Thursday, September 23, 2010

Geting started with CouchDB

I'm investigating using CouchDB for a data mining application. CouchDB is a schema-less document-oriented database that stores JSON documents and uses JavaScript as a query language. You write queries in the form of map-reduce. Applications connect to the database over a ReSTful HTTP API. So, Couch is a creature of the web in a lot of ways.

What I have in mind (eventually) is sharding a collection of documents between several instances of CouchDB each running on their own nodes. Then, I want to run distributed map-reduce queries over the whole collection of documents. But, I'm just a beginner, so we're going to start off with the basics. The CouchDB wiki has a ton of getting started material.

Couchdb's installation instructions cover several options for installing on Mac OS X, as well as other OS's. I used MacPorts.

sudo port selfupdate
sudo port install couchdb

Did I remember to update my port definitions the first time through? Of f-ing course not. Port tries to be helpful, but it's a little late sometimes with the warnings. Anyway, now that it's installed, let's start it up. I came across CouchDB on Mac OS 10.5 via MacPorts which tells you how to start CouchDB using Apple's launchctl.

sudo launchctl load /opt/local/Library/LaunchDaemons/org.apache.couchdb.plist
sudo launchctl start org.apache.couchdb

To verify that it's up and running, type:

curl http://localhost:5984/

...which should return something like:


Futon, the web based management tool for CouchDB can be browsed to at http://localhost:5984/_utils/.

Being a nerd, I tried to run Futon's test suite. After they failed, I found this: The tests run only(!) in a separate browser and that browser needs to be Firefox. Maybe that's been dealt with by now.

Let's create a test database and add some bogus records like these:

   "_id": "3f8e4c80b3e591f9f53243bfc8158abf",
   "_rev": "1-896ed7982ecffb9729a4c79eac9ef08a",
   "description": "This is a bogus description of a test document in a couchdb database.",
   "foo": true,
   "bogosity": 99.87526349

   "_id": "f02148a1a2655e0ed25e61e8cee71695",
   "_rev": "1-a34ffd2bf0ef6c5530f78ac5fbd586de",
   "foo": true,
   "bogosity": 94.162327,
   "flapdoodle": "Blither blather bonk. Blah blabber jabber jigaboo splat. Pickle plop dribble quibble."

   "_id": "9c24d1219b651bfeb044a0162857f8ab",
   "_rev": "1-5dd2f82c03f7af2ad24e726ea1c26ed4",
   "foo": false,
   "bogosity": 88.334,
   "description": "Another bogus document in CouchDB."

When I first looked at CouchDB, I thought Views were more or less equivalent to SQL queries. That's not really true in some ways, but I'll get to that later. For now, let's try a couple in Futon. First, we'll just use a map function, no reducer. Let's filter our docs by bogosity. We want really bogus documents.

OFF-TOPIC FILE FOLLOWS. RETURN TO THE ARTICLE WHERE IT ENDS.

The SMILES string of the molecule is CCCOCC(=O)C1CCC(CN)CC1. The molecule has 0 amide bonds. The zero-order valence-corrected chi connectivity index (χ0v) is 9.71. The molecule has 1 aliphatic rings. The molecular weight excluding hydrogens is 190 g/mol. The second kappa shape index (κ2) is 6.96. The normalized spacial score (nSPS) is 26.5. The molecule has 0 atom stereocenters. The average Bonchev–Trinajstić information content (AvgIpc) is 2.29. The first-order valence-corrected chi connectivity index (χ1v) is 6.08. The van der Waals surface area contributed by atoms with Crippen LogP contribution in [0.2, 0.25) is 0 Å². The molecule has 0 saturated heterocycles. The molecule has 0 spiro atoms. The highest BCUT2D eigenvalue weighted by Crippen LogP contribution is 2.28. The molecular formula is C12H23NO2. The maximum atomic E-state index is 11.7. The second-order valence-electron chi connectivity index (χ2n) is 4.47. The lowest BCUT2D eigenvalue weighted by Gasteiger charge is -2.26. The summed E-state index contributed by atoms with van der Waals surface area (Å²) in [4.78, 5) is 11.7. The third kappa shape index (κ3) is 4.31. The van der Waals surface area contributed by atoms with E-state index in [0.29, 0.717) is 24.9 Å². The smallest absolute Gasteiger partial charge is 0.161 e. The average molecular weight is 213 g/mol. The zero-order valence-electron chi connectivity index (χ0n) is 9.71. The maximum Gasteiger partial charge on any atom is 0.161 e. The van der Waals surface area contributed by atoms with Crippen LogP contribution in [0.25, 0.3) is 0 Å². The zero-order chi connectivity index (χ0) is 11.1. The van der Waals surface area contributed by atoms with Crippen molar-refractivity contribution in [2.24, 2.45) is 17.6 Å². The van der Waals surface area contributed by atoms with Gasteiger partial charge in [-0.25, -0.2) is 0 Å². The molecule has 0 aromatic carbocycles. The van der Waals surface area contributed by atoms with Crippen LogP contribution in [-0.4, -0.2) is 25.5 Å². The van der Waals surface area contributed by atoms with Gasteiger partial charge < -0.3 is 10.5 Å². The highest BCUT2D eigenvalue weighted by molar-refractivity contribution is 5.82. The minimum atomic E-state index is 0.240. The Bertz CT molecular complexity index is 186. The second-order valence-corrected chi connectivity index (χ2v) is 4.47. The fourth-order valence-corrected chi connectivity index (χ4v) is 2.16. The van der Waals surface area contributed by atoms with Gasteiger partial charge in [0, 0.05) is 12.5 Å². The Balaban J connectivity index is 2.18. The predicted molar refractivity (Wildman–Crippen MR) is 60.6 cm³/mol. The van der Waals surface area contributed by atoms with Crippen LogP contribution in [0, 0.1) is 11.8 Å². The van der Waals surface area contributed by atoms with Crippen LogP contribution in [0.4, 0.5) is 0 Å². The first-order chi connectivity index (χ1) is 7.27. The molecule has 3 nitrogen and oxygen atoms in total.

Map Function

function(doc) {
  if (doc.bogosity > 95.0)
    emit(null, doc);

Now, let's throw in a reducer. This mapper emits the bogosity value for all docs. The reducer takes their sum.

Map Function

function(doc) {
  emit(null, doc.bogosity);

Reduce Function

function (key, values, rereduce) {
  return sum(values);

It's a fun little exercise to try and take the average. That's tricky because, for example, ave(ave(a,b), ave(c)) is not necessarily the same as ave(a,b,c). That's important because the reducer needs to be free to operate on subsets of the keys emitted from the mapper, then combine the values. The wiki doc Introduction to CouchDB views explains the requirements on the map and reduce functions. There's a great interactive emulator and tutorial on CouchDB and map-reduce that will get you a bit further writing views.

One fun fact about CouchDB's views is that they're stored in CouchDB as design documents, which are just regular JSON like everything else. This is in contrast to SQL where a query is a completely different thing from the data. (OK, yes, I've heard of stored procs.)

That's the basics. At this point, a couple questions arise:

  • How do you do parameterized queries? For example, what if I wanted to let a user specify a cut-off for bogosity at run time?
  • How do I more fully get my head around these map-reduce "queries"?
  • Can CouchDB do distributed map-reduce like Hadoop?

There's more to design documents than views. Both _show and _list functions let you transform documents. List functions use cursor-like iterator that enables on-the-fly filtering and aggregating as well. Apparently, there are plans for _update and _filter functions as well. I'll have to do some more reading and hacking and leave those for later.


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